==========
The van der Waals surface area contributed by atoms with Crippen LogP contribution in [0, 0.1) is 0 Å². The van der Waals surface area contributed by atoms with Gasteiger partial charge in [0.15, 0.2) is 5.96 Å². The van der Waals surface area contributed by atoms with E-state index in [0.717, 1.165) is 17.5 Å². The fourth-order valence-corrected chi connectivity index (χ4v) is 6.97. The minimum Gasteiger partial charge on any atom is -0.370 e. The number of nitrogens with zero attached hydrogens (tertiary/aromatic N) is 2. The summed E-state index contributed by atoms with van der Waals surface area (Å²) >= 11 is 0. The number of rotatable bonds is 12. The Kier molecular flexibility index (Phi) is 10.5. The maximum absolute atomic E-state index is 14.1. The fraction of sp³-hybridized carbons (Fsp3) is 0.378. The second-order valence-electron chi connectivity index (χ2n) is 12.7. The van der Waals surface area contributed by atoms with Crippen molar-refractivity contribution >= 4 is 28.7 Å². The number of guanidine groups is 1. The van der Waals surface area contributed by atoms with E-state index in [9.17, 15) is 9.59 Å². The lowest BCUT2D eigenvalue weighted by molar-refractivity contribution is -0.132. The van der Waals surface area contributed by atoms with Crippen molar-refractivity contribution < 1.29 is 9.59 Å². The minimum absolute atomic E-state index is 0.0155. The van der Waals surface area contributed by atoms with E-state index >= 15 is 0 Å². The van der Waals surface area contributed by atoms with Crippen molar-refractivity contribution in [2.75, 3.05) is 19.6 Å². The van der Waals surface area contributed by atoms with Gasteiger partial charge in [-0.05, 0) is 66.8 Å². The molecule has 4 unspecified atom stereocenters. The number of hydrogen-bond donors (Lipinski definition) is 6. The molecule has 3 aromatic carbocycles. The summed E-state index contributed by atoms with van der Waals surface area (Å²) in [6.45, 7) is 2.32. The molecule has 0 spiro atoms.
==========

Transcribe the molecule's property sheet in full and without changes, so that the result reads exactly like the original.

The van der Waals surface area contributed by atoms with Crippen LogP contribution in [0, 0.1) is 0 Å². The van der Waals surface area contributed by atoms with Gasteiger partial charge in [0.15, 0.2) is 5.96 Å². The van der Waals surface area contributed by atoms with E-state index in [0.717, 1.165) is 17.5 Å². The fourth-order valence-corrected chi connectivity index (χ4v) is 6.97. The minimum Gasteiger partial charge on any atom is -0.370 e. The number of nitrogens with zero attached hydrogens (tertiary/aromatic N) is 2. The summed E-state index contributed by atoms with van der Waals surface area (Å²) >= 11 is 0. The number of rotatable bonds is 12. The Kier molecular flexibility index (Phi) is 10.5. The maximum absolute atomic E-state index is 14.1. The fraction of sp³-hybridized carbons (Fsp3) is 0.378. The second-order valence-electron chi connectivity index (χ2n) is 12.7. The van der Waals surface area contributed by atoms with Crippen molar-refractivity contribution >= 4 is 28.7 Å². The number of guanidine groups is 1. The van der Waals surface area contributed by atoms with E-state index in [9.17, 15) is 9.59 Å². The lowest BCUT2D eigenvalue weighted by molar-refractivity contribution is -0.132. The van der Waals surface area contributed by atoms with Crippen molar-refractivity contribution < 1.29 is 9.59 Å². The minimum absolute atomic E-state index is 0.0155. The van der Waals surface area contributed by atoms with E-state index >= 15 is 0 Å². The van der Waals surface area contributed by atoms with Crippen molar-refractivity contribution in [2.75, 3.05) is 19.6 Å². The van der Waals surface area contributed by atoms with Gasteiger partial charge in [-0.05, 0) is 66.8 Å². The molecule has 4 unspecified atom stereocenters. The number of hydrogen-bond donors (Lipinski definition) is 6. The molecule has 3 aromatic carbocycles. The summed E-state index contributed by atoms with van der Waals surface area (Å²) in [6.45, 7) is 2.32. The molecule has 0 spiro atoms.